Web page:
TRIVIAL PURSUIT: There is nothing trivial about this.
CRITICAL MASS: As of 9/19/15: Rotten Tomatoes: 80% positive reviews. Metacritic: 75/100.
COMPARISON SHOPPING: Blackfish
FINAL RATING: 7.5/10
NEXT: Cop Car

An Inconvenient Truth


An Inconvenient Truth
“As a matter of fact, I DID invent the Internet and I’m very nearly as tall as the planet.”

(2006) Documentary (Paramount Classics) Al Gore. Directed by Davis Guggenheim

I have to admit not being the biggest Al Gore fan in the world. In all honesty, I was put off by him because of the actions of his wife Tipper in the heyday of the PRMC. Her heart might have been in the right place (as a parent, I don’t object to labeling material that might be offensive to some – parents have a right to know what their kids are listening to) but it seemed to me that she seemed more intent on effectively driving the edgier material out of the marketplace than in providing a needed service to parents. I found her methods heavy-handed, and in some ways, I probably migrated my dislike of her over to her husband. I was truly happy when George W. took the oath of office. Given my 20/20 hindsight, I might not have been had I known then what I know now.

Nowadays, he is the poster boy for climate change and in the process, he’s re-invented himself. Once ridiculed for his somewhat stiff manner, he seems a lot less stiff these days stumping for the planet. The documentary An Inconvenient Truth has won the Oscar, but is it really about global warming?

Yes and no. In some ways, it is about the former Veep and how he came to be so passionate about the subject. Quite frankly, this is a film with an agenda and if it doesn’t apologize for it, it doesn’t attempt to hide it either and it has at least the courage of its own convictions. That climate change  is a reality is incontrovertible; as to the more current debate on whether it is a natural occurrence or not I won’t take sides. I don’t pretend to be expert enough to do that. Let me just say that I have my own opinions and leave it at that.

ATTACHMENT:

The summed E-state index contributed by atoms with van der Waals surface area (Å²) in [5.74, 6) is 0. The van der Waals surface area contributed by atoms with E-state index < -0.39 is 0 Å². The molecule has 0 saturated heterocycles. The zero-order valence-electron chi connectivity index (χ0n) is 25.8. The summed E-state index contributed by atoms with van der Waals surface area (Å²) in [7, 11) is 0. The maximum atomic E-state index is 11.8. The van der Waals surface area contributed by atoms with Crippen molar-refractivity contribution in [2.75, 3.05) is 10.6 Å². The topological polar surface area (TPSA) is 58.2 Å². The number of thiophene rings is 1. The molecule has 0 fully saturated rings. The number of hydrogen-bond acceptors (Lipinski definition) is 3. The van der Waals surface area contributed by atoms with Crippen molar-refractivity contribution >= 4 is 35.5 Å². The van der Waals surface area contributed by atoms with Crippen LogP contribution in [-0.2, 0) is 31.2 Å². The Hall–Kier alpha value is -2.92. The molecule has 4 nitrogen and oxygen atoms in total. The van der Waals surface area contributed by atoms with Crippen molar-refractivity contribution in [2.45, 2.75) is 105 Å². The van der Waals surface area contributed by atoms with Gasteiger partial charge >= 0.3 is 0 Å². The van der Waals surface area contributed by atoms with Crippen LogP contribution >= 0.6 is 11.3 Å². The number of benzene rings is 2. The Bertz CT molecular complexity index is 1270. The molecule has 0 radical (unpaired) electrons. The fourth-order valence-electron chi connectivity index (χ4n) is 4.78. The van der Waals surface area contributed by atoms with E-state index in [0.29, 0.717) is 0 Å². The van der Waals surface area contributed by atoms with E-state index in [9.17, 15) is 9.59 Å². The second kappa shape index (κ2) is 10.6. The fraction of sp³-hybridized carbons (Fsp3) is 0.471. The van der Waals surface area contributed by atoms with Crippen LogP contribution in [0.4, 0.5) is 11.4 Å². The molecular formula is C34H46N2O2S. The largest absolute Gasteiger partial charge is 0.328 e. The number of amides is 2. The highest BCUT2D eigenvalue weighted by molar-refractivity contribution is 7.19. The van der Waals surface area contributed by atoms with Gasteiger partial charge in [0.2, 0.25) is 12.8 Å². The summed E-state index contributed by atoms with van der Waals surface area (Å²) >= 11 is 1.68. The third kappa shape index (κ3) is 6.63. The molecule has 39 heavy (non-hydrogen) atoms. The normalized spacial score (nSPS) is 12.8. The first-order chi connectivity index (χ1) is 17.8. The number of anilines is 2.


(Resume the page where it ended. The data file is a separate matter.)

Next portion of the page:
This is a movie that essentially preaches to the choir; if you were a Gore-hound in 2000 or are an eco-warrior at all now, you won’t be introduced to anything new. If you were a Bush-head in 2000 or are an economic warrior now, you probably won’t be watching this movie. I will say it does make compelling viewing, particularly when Gore is onstage delivering his slideshow (which is enhanced here by additional footage you won’t see in a live Gore presentation).

Still in all, it has an impact that is hard to argue with. While there are those who say that this is less about saving the Earth than it is about saving Al Gore’s career, there is no doubt that the movie is still as relevant five years later as it was when it first debuted – maybe even more so, given the climatological effects we’ve been seeing of late – brutal winters, weather-related disasters and vicious summers. There is no doubt that our planet is undergoing a profound change and that we are either going to have to change our habits now or learn to live with the consequences later. It seems likely that the planet and weather patterns we know now are going to be drastically different for our grandchildren.

I sure hope that a few centuries from now, our descendents – what few remain – aren’t cursing us. I hope they aren’t in despair in some cave, knowing that we had the ability to make some changes and chose not to do so. I hope we are a much wiser race than it appears we are. I hope we have the smarts to listen and the will to make a difference. Otherwise our species will be as thriving as Al Gore’s presidential aspirations.

 WHY RENT THIS: The slide show is impressive. The information here is vital.

WHY RENT SOMETHING ELSE: Al Gore is a less-than-compelling speaker. A case could be made that the goal here is less to promote ecological awareness than to reinvent Al Gore.

FAMILY MATTERS: Some of the thematic material here might be a bit adult for smaller kids.

TRIVIAL PURSUITS: This is the first (and so far only) documentary film to win two Academy Awards.

NOTABLE DVD FEATURES: The DVD also offers additional tips on how to reduce your own carbon emissions and help with the climate crisis on a local level. Whether you like Gore or don’t like him, this is a problem that isn’t going to go away. We need to act and act now, and the filmmakers provide a service in giving you ideas and motivation to do precisely that. There is also a Melissa Etheridge music video as well as an update on what’s transpired since the film was released.

BOX OFFICE PERFORMANCE: $49.8M on an unreported production budget; the movie was a hit.

FINAL RATING: 7.5/10

TOMORROW: Boogie Woogie